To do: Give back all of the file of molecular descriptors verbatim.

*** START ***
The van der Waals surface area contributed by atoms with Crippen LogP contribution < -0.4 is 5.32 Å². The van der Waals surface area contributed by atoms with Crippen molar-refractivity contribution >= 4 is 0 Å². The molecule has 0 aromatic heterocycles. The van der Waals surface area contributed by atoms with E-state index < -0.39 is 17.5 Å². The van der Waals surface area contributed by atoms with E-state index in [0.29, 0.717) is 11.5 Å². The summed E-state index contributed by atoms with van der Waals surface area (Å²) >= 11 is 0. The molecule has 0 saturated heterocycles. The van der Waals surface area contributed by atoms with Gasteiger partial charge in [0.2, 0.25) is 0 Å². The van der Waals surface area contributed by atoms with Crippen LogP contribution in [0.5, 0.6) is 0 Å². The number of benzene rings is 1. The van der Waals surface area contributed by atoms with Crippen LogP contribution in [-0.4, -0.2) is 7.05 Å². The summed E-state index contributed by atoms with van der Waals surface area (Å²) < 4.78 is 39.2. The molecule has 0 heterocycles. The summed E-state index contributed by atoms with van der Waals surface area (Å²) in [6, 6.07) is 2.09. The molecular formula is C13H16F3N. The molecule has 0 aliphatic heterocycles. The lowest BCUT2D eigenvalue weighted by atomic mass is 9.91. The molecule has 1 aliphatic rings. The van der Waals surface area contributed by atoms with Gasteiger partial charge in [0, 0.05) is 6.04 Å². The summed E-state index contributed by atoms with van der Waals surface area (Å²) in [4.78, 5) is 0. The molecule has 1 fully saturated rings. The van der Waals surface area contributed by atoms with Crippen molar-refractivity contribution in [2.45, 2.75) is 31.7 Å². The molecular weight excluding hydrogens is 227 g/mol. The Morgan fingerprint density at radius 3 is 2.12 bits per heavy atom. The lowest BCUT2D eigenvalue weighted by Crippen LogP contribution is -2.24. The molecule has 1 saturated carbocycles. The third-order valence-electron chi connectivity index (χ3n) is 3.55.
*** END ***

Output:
The van der Waals surface area contributed by atoms with Crippen LogP contribution < -0.4 is 5.32 Å². The van der Waals surface area contributed by atoms with Crippen molar-refractivity contribution >= 4 is 0 Å². The molecule has 0 aromatic heterocycles. The van der Waals surface area contributed by atoms with E-state index < -0.39 is 17.5 Å². The van der Waals surface area contributed by atoms with E-state index in [0.29, 0.717) is 11.5 Å². The summed E-state index contributed by atoms with van der Waals surface area (Å²) >= 11 is 0. The molecule has 0 saturated heterocycles. The van der Waals surface area contributed by atoms with Gasteiger partial charge in [0.2, 0.25) is 0 Å². The van der Waals surface area contributed by atoms with Crippen LogP contribution in [0.5, 0.6) is 0 Å². The number of benzene rings is 1. The van der Waals surface area contributed by atoms with Crippen LogP contribution in [-0.4, -0.2) is 7.05 Å². The summed E-state index contributed by atoms with van der Waals surface area (Å²) < 4.78 is 39.2. The molecule has 0 heterocycles. The summed E-state index contributed by atoms with van der Waals surface area (Å²) in [6, 6.07) is 2.09. The molecular formula is C13H16F3N. The molecule has 0 aliphatic heterocycles. The lowest BCUT2D eigenvalue weighted by atomic mass is 9.91. The molecule has 1 aliphatic rings. The van der Waals surface area contributed by atoms with Gasteiger partial charge in [0, 0.05) is 6.04 Å². The summed E-state index contributed by atoms with van der Waals surface area (Å²) in [4.78, 5) is 0. The molecule has 1 fully saturated rings. The van der Waals surface area contributed by atoms with Crippen molar-refractivity contribution in [2.45, 2.75) is 31.7 Å². The molecular weight excluding hydrogens is 227 g/mol. The Morgan fingerprint density at radius 3 is 2.12 bits per heavy atom. The lowest BCUT2D eigenvalue weighted by Crippen LogP contribution is -2.24. The molecule has 1 saturated carbocycles. The third-order valence-electron chi connectivity index (χ3n) is 3.55.